A Man’s Biggest Fear (that he won’t admit)

A Man’s Biggest Fear (that he won’t admit)

By Jayson Gaddis
January 23rd, 2014

This is a guest post by Jayson Gaddis a householder, former psychotherapist, teacher, speaker, writer, relationship specialist, & soul guide is using the vehicle of his marriage and his children to become who he truly is, while expanding his capacity to love. He’s on the planet to help people master the soul lesson burning in their heart, through the vehicle of intimacy and relationship. It was originally published here.

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A Man’s Biggest Fear

Want to know a man’s biggest fear? Some might say “the unknown,” “being broke,” “not being loved,” or “not being in control.” While these top the list, there are a few fears much deeper, mostly unconscious, and more secret that most dudes just won’t admit they have or have had. The three big fears that stem from outdated male conditioning are:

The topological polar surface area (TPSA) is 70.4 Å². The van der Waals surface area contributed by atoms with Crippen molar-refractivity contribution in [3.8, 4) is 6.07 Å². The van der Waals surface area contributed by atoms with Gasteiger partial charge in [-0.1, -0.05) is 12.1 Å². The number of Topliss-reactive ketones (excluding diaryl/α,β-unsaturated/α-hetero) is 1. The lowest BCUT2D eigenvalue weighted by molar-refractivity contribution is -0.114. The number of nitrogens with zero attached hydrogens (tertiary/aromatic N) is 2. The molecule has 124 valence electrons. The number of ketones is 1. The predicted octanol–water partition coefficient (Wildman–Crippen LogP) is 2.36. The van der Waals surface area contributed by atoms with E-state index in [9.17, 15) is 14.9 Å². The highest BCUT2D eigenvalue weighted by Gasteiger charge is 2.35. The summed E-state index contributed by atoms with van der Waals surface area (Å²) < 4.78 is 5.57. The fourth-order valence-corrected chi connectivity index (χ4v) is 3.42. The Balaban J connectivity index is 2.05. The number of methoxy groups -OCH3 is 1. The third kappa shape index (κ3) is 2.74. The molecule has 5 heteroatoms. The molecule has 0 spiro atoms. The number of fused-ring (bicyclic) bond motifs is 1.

1. Being perceived as gay
  2. Being perceived as too feminine
  3. A fear that your cock is not big enough, and therefore you are not adequate

If this is true that men fear these, then it is also true that these are the three areas to exploit and shame another man. Men who are insecure in one or more of these areas will be highly susceptible to ridicule in these areas. However, he will do his best to hide it. The mask he will wear will be thick and seemingly impenetrable. Be honest. Ask yourself from boyhood until now if you have feared these. I have feared all of these at some point in my life. Let’s take a quick look at all three.

1. Being Perceived as Gay

Since so many men are simply out of touch with who they really are, and are fundamentally insecure, being called “gay” can be very threatening. For these men, gay = bad, wrong, weak, womanly, sensitive, and less than.